In previous post I have enhanced the bump map texture effect, using two different images. This is the continuation on this subject.
Have you ever noticed that the classic stressed skin of a real aircraft is not ideally smooth? It is more visible in the areas where the skin is thinner, especially on an old, “weary” aircraft (Figure 70‑1):
The wing on the left (Figure 70‑1a) belongs to a SBD-4 (BuNo 10518) from Yanks Air Museum in Chino. This wing was recovered separately from Guadalcanal (circa 1980), and restored a few years later. This aircraft is in flyable condition (registered as N4864J), but has not flown since its restoration.
The wing on the right (Figure 70‑1b) belongs to a SBD-5 (BuNo 28536) from Planes of Fame, also in Chino. This wing was also recovered from Guadalcanal, in the same time as for BuNo 10518. This aircraft was restored, registered as N670AM, and made its first flight in 1987. Since that time it has been flying during various air shows.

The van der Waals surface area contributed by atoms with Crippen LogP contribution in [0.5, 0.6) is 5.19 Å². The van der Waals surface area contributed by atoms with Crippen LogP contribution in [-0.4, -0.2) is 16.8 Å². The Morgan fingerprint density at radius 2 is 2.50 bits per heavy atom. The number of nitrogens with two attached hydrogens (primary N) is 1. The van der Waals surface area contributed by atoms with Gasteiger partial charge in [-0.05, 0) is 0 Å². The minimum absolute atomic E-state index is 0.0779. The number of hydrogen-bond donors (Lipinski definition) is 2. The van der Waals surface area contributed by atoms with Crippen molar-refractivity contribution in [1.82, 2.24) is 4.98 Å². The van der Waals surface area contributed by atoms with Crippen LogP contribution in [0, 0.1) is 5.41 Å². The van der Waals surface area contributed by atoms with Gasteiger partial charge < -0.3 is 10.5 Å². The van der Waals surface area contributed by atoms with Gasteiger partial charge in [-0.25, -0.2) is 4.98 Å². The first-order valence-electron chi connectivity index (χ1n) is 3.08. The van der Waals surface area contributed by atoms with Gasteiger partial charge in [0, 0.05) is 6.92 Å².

Originally I was going to describe the finished bump map in this post. However, when I started writing it, I discovered that I have enough materials for at least two subsequent posts. Thus I decided to split this text into this and the next article.
There are many small openings in the aircraft skin. For example – perforation of the SBD Dauntless wing flaps, or small slots for control surfaces actuators. It would require a lot work to model each of such details “in the mesh”. What’s more – it would make the model meshes much more complex, which would hinder the UV mapping, and so on.
Fortunately, there is a much simpler solution for all these small openings. Just draw their shapes as black objects on white background, then use this picture as so-called opacity map (Figure 69‑1):
As you can see in figure above, the final result does not differ from the openings modeled “in the mesh”.